- Secondary potential exposure (twice removed to a confirmed case) with no symptoms.
- Secondary potential exposure (twice removed to a confirmed case) with symptoms.
- Direct exposure to a confirmed case and the person is asymptomatic: quarantine and monitoring for development of symptoms (if they will share). Direct the individual to their health professional if they develop symptoms.
- Direct exposure to a confirmed case and the person is symptomatic.
- Employees needing to take time off to care for loved ones.
- Confirmed case of an employee.
- Confirmed case of a customer.
As part of your plan, determine if can you work-shift and who is cross-trained. Any gaps should be identified, including cross-training needs. Document what is critical work and what can be delayed or paused until conditions improve. Add succession planning that documents who will step in for key decision-makers like the owner or managers. Consider how each scenario will impact your operations and what workaround strategies you would need to implement.
Final thoughts and additional tips
To increase the effectiveness of your plan, add the additional scenario and protocol planning measures:
- Determine the bare minimum of staff needed to operate all of your existing processes.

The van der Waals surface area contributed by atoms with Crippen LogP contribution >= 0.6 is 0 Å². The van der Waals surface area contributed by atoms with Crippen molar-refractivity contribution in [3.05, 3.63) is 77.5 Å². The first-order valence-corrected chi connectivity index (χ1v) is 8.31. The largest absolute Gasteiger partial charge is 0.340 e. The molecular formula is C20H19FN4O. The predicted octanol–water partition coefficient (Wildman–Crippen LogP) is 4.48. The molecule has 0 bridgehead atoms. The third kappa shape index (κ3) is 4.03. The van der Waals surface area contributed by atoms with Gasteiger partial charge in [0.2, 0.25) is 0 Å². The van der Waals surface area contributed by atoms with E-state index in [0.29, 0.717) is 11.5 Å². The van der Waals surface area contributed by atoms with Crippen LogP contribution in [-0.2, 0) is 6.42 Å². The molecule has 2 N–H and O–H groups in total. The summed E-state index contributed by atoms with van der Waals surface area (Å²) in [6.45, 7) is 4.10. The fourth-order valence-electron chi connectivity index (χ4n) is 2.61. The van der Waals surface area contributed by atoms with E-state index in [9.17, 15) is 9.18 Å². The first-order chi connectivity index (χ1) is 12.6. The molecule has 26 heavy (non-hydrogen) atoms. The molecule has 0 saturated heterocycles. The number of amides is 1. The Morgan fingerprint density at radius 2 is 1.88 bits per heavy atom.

- Plan for a range of 19-38% reductions in the workforce.
- Considered waiving online delivery fees to attract or keep customers, along with deferring a minimum order requirement. During this time, some sales are better than none. If you do deliveries or shipping, decide if you could continue to operate with just an online delivery. Part of your financial analysis should include how the pandemic could impact goals and operating costs.
- If you are a retail establishment, you should consider offering in-store pick up so that you can limit the time customers in the store at once. You can also offer curbside pick-up or limiting the number of people who are in the store at a time. I typically see a limit of 5 – 25 people at a time depending on the size of the business.
- Plan for what will happen in a worst-case the worst scenario where you have to close your business. In the US, there is not an appetite for full lockdown like we have seen in other countries. But, states and local governments are establishing their public health orders.
- Decide when you will layoff personnel (so they can get unemployment, etc.). Weigh the pros and cons of this, as it could mean a loss of personnel when you can reopen. This is a potential risk to this scenario.
- Capital/cash flow concerns: Take a hard look at how long can your business can continue if you have to close down for a while.
Last, communication is key during events. The more often you keep your employees and customers informed, the better. If you do not share, they will never know what you are doing and assume you are doing nothing. To develop an effective communication process, include your employees in developing it. Employees often come up with innovative ideas and may step up more than you realize during this difficult time.
For more on the coronavirus, I recommend you read my recent blog posts, The Best Defense Is A Good Offense For COVID-19 and Coronavirus-Social Isolation Tips.